Monday, May 6, 2013

Bridge Across the Divide

Again, I have been horrible at blogging over these past few weeks, but I’m sure you can understand that the end of the semester is always a whirlwind. Especially when you are writing a 45-page paper in one week!

After spending three weeks in Derry~Londonderry, and one week in Dublin to write, I have officially completed my Independent Study Project. As I said in my last post, I researched the Peace Bridge in Derry~Londonderry. I was skeptical of the bridge at first because it has been advertised as a physical facilitator of peace within the city. I didn’t believe that a bridge could unite a city divided by decades of political turmoil. However, I was pleasantly surprised to find that the bridge has indeed helped to increase interactions between members of both groups within the city.

Peace Bridge

I’ll leave you with a small excerpt from my conclusion:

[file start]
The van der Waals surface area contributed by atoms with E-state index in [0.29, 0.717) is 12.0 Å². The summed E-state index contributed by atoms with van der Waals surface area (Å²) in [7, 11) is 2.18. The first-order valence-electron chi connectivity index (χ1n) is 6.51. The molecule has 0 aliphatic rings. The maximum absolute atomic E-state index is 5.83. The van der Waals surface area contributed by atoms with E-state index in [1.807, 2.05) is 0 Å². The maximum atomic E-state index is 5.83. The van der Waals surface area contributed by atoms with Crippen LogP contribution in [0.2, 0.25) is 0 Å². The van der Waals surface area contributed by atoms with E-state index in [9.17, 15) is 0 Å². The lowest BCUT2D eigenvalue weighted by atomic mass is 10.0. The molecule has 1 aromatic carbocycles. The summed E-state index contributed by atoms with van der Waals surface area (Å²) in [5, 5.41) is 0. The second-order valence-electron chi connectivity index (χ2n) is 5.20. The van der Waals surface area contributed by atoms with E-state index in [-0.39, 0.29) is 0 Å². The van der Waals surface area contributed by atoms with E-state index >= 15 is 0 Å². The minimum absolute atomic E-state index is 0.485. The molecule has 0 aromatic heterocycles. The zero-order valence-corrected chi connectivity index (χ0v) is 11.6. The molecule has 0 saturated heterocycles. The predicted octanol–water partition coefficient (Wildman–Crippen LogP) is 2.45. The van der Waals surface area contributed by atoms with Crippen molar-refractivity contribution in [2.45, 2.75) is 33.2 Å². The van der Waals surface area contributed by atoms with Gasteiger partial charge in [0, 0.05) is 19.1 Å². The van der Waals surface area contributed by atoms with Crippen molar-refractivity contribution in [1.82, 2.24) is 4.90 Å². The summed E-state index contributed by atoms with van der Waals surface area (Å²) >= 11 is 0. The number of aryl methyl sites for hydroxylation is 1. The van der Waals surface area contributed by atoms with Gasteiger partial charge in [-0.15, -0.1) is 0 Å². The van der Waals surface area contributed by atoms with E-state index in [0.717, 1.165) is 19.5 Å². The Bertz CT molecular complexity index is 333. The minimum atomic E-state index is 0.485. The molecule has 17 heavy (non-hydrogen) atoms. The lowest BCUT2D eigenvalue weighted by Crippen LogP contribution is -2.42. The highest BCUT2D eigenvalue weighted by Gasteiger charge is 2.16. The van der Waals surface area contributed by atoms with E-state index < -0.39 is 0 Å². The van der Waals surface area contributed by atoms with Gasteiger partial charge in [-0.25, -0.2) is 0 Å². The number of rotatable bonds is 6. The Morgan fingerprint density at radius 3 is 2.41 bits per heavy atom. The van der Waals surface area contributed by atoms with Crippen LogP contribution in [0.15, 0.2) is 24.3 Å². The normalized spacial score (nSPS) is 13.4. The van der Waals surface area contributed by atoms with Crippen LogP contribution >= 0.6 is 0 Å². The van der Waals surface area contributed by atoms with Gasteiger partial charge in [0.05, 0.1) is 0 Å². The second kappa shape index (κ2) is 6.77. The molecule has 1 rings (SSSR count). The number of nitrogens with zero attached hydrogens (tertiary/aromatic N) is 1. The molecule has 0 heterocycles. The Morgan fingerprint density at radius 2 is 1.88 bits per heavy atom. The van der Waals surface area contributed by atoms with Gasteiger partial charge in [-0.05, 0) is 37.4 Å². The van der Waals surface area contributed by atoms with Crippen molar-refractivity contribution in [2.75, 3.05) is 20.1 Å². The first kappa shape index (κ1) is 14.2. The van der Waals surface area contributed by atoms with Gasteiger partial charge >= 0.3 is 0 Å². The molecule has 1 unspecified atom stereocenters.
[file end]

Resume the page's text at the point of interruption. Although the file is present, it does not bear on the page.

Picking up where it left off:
With the weight of history and memory upon the city that has lasted for generations, it may be difficult to understand how a bridge could help a community overcome an inherited historical memory. The success of the Peace Bridge in overcoming the hindrance of history rests with the creation of a new historical narrative for the city and the introduction of shared space. The new bridge is free of the symbols that so often mark the territory of one group or another throughout the city. The bridge also connects the city center to Ebrington Barracks, a space that had been closed to the public previously. The story of Ebrington as a base for the British Army during the Troubles is quickly fading as the lost history of Ebrington’s role during World War I and World War II, reemerges; this is a history that the city as a whole can share and embrace together.  Because of the creation of this new historical narrative, the city of Derry~Londonderry has been able to redefine its identity and project a message of a forward progress that acknowledges a fresh start. At the center of this new identity is the Peace Bridge and its symbolic bridging between not only two groups, but also the past and the present.

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